“The vote was not legitimate!”: Kentucky Ford workers demand fair election

Last week, supporters of Will Lehman, the rank-and-file Mack Trucks worker and socialist who is running for president of the United Auto Workers (UAW) union, visited Ford’s Kentucky Truck Plant (KTP) and nearby Louisville Assembly Plant (LAP). They spoke to workers about the official protest Lehman filed over voter suppression by the UAW bureaucracy, which resulted in a less than 10 percent turnout by the UAW members and an illegitimate “runoff” between two handpicked representatives of the UAW apparatus.

KTP workers speak with supporters of Will Lehman

KTP and LAP workers are part of UAW Local 862, a large amalgamated local with 8,600 members in the Louisville area. Like other autoworkers, they are fed up with the collusion of the UAW with the corporations, which has led to endless job cuts, the evisceration of any shop floor protection and decades of losses in real wages.

“If you don’t have the membership voting, then it’s not really a vote,” a veteran KTP worker told the WSWS. “It would just be null and void. I have been here for 24 years, and I have noticed a distinct change in the policies of our union. All the concessions that we have made because the company was supposedly in dire straits. Now you see record-breaking profits every year, yet the concessions still seem to be with us. Lots of important people get rich,” he said, but workers “continue to stifle.”

Discussing the impact of inflation, the worker continued, “Everything is more expensive for us to live, and yet we are still making the exact same amount of money. We gave up COLA, pensions; and I don’t like the two-tier system. If I’m working a job and the guy working across from me is doing the same job, he should get paid what I get paid.”

At the Louisville Assembly Plant, Larry Newkirk told the campaign team that during the voting in November, the workers he talked to were not even aware an election was taking place.

“I voted for Will Lehman. He wants to bring back Cost of Living, plus get a 50 percent pay raise. We have got to fight for it to recover the standard of living that we have lost. We lost quite a bit in those last couple rounds of contract concessions. He was the only one fighting for it, and everybody else are like company people.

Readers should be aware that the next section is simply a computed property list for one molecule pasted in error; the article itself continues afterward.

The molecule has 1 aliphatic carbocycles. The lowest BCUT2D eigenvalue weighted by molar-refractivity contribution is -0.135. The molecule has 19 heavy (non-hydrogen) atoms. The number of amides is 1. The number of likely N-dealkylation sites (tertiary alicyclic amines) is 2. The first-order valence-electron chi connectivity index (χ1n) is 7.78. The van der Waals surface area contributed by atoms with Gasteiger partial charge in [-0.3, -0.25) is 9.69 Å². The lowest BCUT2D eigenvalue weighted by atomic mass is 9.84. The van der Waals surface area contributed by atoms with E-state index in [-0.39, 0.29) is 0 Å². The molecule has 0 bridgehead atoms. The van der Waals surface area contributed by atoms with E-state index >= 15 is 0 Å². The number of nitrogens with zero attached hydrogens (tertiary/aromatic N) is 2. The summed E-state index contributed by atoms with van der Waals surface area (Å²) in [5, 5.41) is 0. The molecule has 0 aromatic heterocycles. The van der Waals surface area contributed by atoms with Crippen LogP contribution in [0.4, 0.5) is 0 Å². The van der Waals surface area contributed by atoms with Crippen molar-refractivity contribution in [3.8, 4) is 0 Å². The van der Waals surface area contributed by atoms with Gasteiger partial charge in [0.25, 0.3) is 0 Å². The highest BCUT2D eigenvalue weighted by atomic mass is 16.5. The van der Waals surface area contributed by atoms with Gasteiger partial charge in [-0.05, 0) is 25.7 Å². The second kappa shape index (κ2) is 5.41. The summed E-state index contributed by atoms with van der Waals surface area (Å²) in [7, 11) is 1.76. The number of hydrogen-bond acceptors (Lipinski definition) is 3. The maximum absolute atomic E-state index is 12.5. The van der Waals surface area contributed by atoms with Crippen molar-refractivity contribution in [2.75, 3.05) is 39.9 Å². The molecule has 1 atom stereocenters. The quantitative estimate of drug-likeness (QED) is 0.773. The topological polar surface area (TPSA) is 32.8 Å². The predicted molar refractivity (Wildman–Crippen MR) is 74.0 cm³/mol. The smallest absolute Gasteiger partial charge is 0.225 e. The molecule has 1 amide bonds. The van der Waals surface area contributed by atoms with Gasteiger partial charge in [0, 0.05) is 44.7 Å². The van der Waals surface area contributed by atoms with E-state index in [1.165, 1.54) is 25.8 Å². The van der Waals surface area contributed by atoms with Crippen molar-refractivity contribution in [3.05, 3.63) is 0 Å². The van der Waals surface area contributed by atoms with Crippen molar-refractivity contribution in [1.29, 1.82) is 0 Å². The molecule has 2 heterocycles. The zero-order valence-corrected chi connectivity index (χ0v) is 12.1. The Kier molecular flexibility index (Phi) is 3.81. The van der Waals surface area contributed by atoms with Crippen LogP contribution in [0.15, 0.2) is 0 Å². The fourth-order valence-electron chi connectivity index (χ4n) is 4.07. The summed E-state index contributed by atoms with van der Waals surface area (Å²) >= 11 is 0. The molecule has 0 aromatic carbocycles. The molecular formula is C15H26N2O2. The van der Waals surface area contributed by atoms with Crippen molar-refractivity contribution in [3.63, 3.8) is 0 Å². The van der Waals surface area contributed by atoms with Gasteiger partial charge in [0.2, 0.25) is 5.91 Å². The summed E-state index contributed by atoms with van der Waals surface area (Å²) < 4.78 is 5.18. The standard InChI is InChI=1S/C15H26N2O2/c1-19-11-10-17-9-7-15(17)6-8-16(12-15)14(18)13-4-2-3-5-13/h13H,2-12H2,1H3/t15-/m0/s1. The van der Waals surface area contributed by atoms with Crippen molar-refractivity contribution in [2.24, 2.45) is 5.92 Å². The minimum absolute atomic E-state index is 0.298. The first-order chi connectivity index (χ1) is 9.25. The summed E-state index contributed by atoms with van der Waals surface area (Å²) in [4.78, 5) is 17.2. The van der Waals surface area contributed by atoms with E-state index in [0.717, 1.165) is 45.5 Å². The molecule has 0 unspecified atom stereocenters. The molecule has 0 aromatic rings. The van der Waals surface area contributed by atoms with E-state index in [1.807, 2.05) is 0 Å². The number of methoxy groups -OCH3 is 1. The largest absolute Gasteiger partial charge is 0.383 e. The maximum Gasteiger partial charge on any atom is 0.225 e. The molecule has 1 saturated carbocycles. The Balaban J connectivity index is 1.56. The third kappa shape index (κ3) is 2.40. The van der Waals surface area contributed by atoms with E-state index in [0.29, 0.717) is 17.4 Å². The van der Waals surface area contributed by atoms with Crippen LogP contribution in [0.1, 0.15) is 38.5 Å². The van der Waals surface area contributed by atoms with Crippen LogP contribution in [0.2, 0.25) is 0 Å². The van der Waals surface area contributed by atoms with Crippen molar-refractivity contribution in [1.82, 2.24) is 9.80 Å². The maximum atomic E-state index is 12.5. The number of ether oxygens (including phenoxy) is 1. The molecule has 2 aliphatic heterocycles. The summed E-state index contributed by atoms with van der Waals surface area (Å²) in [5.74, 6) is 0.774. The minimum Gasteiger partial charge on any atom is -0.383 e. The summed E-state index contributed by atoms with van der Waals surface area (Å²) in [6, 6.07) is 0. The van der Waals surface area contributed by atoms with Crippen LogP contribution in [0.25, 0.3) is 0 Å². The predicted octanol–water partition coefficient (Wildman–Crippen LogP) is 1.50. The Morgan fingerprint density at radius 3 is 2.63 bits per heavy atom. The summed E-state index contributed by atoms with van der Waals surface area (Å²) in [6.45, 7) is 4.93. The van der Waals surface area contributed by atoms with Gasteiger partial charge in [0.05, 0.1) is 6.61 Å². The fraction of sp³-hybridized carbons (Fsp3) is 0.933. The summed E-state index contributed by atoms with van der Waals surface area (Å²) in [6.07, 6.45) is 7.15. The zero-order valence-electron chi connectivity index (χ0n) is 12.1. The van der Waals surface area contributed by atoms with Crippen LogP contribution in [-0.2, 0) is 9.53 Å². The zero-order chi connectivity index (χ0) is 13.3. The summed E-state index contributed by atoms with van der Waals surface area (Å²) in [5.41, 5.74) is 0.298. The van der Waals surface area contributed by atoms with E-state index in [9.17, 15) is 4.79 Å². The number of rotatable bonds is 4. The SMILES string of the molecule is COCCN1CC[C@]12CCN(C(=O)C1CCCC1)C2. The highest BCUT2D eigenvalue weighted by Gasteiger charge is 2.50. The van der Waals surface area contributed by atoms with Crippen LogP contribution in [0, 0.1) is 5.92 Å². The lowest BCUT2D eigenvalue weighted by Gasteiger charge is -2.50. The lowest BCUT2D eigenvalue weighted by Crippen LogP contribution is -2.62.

“Curry and Fain, two union apparatus people, are the only ones in the election. Now they want everybody to know about it,” Larry said, referring to posters in the plant, an email campaign and other appeals by the UAW to vote in the runoff, which never occurred in the first round of voting late last year. Nevertheless, he said, “A lot of people at the LAP plant still do not know there is an election.” 

Larry said he only learned about the election last year because supporters of Will Lehman visited his factory. “I wouldn’t have known about it if it wasn’t for the campaign. I just happened to be here at the right time, I guess. It cannot be a fair election if everybody does not know about it.”

The worker spoke about Ford’s global assault on jobs. “Ford is laying off 3,200 employees in Europe. My friends up north said that’s a good thing because it means more jobs here in the US. But I told them, Ford layoffs overseas are not a good thing. We need to protect all the jobs.” Larry said he was very attracted to Lehman’s fight to unify Ford and other workers across national borders to fight the global auto companies.

Last July, Lehman spoke at a meeting sponsored by the International Workers Alliance of Rank-and-File Committees (IWA-RFC), which brought together Ford workers from India and Germany. The workers in Chennai, known as the “Detroit of India,” have fought against the collusion of their union with Ford management and the southern state of Tamil Nadu’s DMK government, which has resulted in the closure of their plant and the destruction of 4,000 Ford jobs and as many as 40,000 in related industries.

Ford workers at the Saarlouis plant, near the French border in Germany, also participated in the meeting. With the assistance of the IWA-RFC, they have established an independent action committee to defend jobs against the efforts by Ford to whipsaw them against their counterparts in Spain through a bidding war between the unions in their respective countries to secure production of a new electric vehicle in 2026.

The Spanish unions agreed to freeze wages for the next four years, limit future raises to 1.6 percent, cancel several holidays and extend daily work time by 15 minutes. Last month, IG Metall in Germany offered to cut workers’ wages by 18 percent and force workers to accept unpaid overtime amounting to 20 extra days of work per year. This would cover not only the 4,600 workers whose jobs are threatened by the closure of the Saarlouis plant but all 22,000 German Ford workers.

Larry expressed the disgust with the corrupt UAW bureaucracy. Speaking of incumbent UAW president Ray Curry and long-time UAW International Representative Shawn Fain—who are facing off in the current runoff—Larry said, 'We need to get rid of these insiders that work for the company. They sit on company boards. That is a conflict of interest which should not be allowed. No wonder we keep losing concessions year after year. The UAW in general is literally in the company’s pocket and getting paid off.”

During the first round of the election, Lehman won 128 votes at UAW Local 862, demonstrating that there is a strong foundation for his call for the abolition of the UAW apparatus, the transfer of power to workers on the shop floor through the setting up of rank-and-file committees, and his socialist and internationalist program.

For more information about Lehman’s protest and the fight to build rank-and-file committees go to: https://www.willforuawpresident.org or fill out the form below.